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Rebellion Record: a Diary of American Events: Documents and Narratives, Volume 8. (ed. Frank Moore) 22 0 Browse Search
Admiral David D. Porter, The Naval History of the Civil War. 2 2 Browse Search
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Browsing named entities in Rebellion Record: a Diary of American Events: Documents and Narratives, Volume 8. (ed. Frank Moore). You can also browse the collection for George W. Hatch or search for George W. Hatch in all documents.

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leave his station. It affords me pleasure to bring to your favorable notice Acting Volunteer Lieutenant Edmund Baker, the Executive Officer, Acting Ensign J. J. Butler and Second Assistant-Engineer L. W. Robinson. Acting Assistant-Surgeon, George W. Hatch rendered the most prompt assistance to the wounded. The crew fully sustained the proud reputation of the American sailor, for courage and bravery. Very respectfully, your obedient servant, W. P. McCann, Lieutenant Commander, Commanding others, very slight contusions, by fragments of shell from the Tennessee, and splinters caused by it; and Kimball Prince, landsman, contusion of right shoulder, slight, by splinter caused by a solid shot from the Fort. Very respectfully, George W. Hatch, Acting Assistant-Surgeon, United States Navy. Lieut. Com. W. P. Mccann, U. S. N., Commanding United States Steamer Kennebec. Loss of the U. S. Steamer Philippi: report of rear-admiral D. G. Farragut. flag-ship Hartford, Mobile Bay,
n by the police, and numbers of them, with blows and imprecations, dragged to the nearest cells. I reported the matter to General Wallace, and bore from him to Mayor Hatch, a peremptory order prohibiting the arrest of any colored man except for crime. This opened the prison-doors, and by a late hour of the evening, with the assisd men, those to whom for sickness, or other cause, I had given passes to return to the city. I again bore a peremptory order, this time from General Wright, to Mayor Hatch, commanding him not to arrest colored men except for crime. This again opened the prison-doors, and since that time, no colored man has been arrested in the cithe police, of their own volition, or in obedience to orders from superiors, I know not. Each time I delivered a peremptory order from the Commanding General to Mayor Hatch, he promised obedience to it. The number of men dismissed on the evening of the seventh was about four hundred; on the morning of the fifth, at the given hou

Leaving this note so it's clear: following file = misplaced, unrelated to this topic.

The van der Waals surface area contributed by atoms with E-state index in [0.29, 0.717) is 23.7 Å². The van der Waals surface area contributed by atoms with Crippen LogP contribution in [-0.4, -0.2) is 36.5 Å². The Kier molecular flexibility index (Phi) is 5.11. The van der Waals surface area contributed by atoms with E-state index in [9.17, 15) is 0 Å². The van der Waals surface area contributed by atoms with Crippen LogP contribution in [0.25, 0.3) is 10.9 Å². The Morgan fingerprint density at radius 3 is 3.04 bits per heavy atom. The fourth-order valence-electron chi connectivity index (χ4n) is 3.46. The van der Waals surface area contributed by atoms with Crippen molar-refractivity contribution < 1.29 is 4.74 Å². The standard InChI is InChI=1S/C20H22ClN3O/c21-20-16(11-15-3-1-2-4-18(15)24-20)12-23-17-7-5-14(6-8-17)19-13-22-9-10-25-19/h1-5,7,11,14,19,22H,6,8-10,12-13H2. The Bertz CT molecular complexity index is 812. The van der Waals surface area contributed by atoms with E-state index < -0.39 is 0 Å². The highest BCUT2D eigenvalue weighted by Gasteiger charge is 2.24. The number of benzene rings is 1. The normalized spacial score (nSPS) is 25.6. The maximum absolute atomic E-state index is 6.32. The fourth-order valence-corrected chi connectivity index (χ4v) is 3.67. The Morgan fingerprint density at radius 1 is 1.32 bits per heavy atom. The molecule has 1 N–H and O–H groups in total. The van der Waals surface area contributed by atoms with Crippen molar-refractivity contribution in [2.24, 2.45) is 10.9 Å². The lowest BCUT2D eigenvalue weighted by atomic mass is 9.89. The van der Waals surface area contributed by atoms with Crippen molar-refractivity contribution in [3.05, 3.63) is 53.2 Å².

ctual attempts to proceed further, he was forced to relinquish the trip and return to Columbus. Five days after the order was given for General Smith's advance, one brigade of infantry, under Brigadier-General Mower, and the First brigade of the cavalry division, under Colonel Mizener, were ordered to proceed north from Corinth and cooperate with General Smith. This time was allowed to elapse so that the cooperating forces might arrive at the desired points at or near the same time. Colonel Hatch's cavalry brigade was, by orders of the same date, moved eastward from Collierville to La Grange, to operate either west, east, or north from that point. The Seventh Illinois cavalry, five hundred strong, under Colonel Prince, had previously been moved to Bolivar, and, on the twenty-fourth, a portion of his regiment became engaged with one thousand of Richardson's troops. Finding his force overpowered, Colonel Prince fell back to Summerville, where they remained for the night. Next
ois cavalry, at Collierville, but they had heard of the premeditated attack, and had sent to Colonel Hatch for reenforcements. Colonel Hatch arrived very opportunely with the Second Iowa cavalry. Colonel Hatch arrived very opportunely with the Second Iowa cavalry. In fact, they came up just as the fight commenced. The rebels had already captured two picket posts with twenty-five prisoners. Our forces were protected by a stockade, defended by two pieces of arve many facilities for obtaining information. Our cavalry, under the command of the gallant Colonel Hatch, proves too formidable for the confederates. It is understood that a large part of ShermaSecond cavalry, as usual, had a share. The rebels, notwithstanding their recent defeat by Colonel Hatch's forces, when they undertook to break this line of railroad, seem not to have been satisfieell, of Company L, was missing at the engagement at Collierville, and not yet heard from. Colonel Hatch left Collierville, early this morning, with other forces of his command, and will pursue the